See full article at Hitfix »

Thriller Unfriended Is the Rare Good Film About the Internet

Thriller Unfriended Is the Rare Good Film About the Internet
The trolling is coming from inside the house! Mere emojis can't capture the plugged-in joys of the first hour or so of haunted-internet teen flick Unfriended, which knives with dexterous wit The Way We Live Now. Here's a clutch of horny high school dopes hanging out on Skype, getting doxed to death by what seems to be the vengeful ghost of Laura Barns (Heather Sossaman), a young woman who committed suicide a year before. (She had been cyberbullied.)

We see this play out exclusively through the screen of another young woman's laptop: Blaire (Shelley Hennig) indulges in amusingly listless sex-chat with her boyfriend, Mitch (Moses Jacob Storm), scored to songs from the Spotify account she occasionally clicks up from the taskbar. Sometimes, after a scare, she'll Google...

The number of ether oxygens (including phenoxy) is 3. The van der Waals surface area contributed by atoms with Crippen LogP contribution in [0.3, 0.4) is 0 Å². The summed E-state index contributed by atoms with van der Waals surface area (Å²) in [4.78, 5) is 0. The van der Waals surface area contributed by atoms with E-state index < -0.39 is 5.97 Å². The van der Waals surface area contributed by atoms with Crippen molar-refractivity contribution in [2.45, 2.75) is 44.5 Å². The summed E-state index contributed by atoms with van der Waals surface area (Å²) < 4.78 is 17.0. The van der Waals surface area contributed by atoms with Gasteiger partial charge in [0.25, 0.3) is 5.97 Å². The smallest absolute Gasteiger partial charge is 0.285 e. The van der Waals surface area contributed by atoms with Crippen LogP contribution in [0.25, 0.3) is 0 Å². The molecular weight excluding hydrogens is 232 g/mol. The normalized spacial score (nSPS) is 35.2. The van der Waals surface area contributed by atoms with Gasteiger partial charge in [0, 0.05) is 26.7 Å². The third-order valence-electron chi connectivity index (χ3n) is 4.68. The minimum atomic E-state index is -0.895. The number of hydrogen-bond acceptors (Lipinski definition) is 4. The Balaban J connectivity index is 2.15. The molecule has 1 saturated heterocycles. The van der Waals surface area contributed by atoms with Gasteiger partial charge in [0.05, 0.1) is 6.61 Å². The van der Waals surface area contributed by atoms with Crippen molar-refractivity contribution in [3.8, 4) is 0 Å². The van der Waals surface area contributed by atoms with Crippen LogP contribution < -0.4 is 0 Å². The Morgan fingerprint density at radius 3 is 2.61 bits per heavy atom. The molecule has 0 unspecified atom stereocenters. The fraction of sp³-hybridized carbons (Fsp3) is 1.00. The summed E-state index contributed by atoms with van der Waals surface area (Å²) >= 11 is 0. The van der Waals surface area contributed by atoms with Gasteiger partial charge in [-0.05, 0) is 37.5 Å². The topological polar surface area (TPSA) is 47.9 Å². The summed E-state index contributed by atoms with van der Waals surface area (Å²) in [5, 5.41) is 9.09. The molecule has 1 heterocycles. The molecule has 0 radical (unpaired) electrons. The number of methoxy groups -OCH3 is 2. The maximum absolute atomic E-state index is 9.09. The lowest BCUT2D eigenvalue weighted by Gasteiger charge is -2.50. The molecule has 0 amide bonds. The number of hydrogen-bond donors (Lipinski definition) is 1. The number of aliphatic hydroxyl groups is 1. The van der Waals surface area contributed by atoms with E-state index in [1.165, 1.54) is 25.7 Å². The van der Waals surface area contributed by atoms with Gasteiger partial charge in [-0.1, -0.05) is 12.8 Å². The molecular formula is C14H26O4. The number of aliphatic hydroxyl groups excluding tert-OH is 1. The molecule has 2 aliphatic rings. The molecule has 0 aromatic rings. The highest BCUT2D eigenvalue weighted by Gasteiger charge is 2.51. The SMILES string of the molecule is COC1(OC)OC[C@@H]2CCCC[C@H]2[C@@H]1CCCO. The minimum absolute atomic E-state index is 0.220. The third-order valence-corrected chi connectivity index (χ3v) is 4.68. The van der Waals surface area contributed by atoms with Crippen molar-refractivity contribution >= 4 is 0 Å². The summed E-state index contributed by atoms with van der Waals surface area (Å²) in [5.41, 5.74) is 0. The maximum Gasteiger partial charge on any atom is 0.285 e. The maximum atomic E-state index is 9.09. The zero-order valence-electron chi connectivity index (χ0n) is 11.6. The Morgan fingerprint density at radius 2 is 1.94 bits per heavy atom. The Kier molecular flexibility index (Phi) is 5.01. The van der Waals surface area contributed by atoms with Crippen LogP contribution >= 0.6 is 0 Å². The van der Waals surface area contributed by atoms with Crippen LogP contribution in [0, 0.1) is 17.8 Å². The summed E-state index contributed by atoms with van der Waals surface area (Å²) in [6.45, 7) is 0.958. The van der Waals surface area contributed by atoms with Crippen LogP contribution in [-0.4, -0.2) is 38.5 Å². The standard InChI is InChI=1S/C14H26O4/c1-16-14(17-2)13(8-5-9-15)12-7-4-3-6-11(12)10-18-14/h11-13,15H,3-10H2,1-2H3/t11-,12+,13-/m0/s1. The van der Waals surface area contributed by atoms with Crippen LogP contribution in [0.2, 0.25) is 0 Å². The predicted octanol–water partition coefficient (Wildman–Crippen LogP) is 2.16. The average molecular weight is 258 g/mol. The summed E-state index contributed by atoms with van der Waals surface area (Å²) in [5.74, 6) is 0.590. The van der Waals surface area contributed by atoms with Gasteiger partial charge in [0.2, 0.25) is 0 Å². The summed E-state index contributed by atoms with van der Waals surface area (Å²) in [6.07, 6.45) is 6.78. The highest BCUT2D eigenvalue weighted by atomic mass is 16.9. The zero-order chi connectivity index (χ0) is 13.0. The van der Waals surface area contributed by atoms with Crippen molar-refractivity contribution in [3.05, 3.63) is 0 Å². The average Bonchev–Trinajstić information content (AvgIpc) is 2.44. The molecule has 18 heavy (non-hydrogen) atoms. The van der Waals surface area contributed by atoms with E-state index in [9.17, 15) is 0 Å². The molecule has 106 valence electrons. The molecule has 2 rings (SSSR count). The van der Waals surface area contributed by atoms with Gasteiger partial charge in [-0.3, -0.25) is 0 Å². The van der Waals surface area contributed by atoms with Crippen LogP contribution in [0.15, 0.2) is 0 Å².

See full article at Village Voice »

Review: John Ridley aims high with ABC's 'American Crime'

  • Hitfix
Review: John Ridley aims high with ABC's 'American Crime'
Even before he won an Academy Award for "12 Years a Slave," John Ridley had an interesting, eclectic career. He's written for sitcoms ("The John Larroquette Show") and dramas ("Third Watch") and even produced Wanda Sykes' talk show. A decade before "Empire," he created a hip-hop industry drama for Upn called "Platinum." As a novelist, he's written science-fiction ("Those Who Walk in Darkness"), pulp ("Everybody Smokes in Hell") and historical fiction ("A Conversation with the Mann"), among other genres. Whether by design, opportunity, or simply a sense of restlessness — one of the most vivid characters in any of his books is Brain Nigger Charlie from "The Drift," a hobo who can no longer relate to the anchored middle-class existence from which he descended — Ridley has avoided being pigeonholed in a business that tries to do that with everyone, and particularly with artists of color. That sense of ambition and motion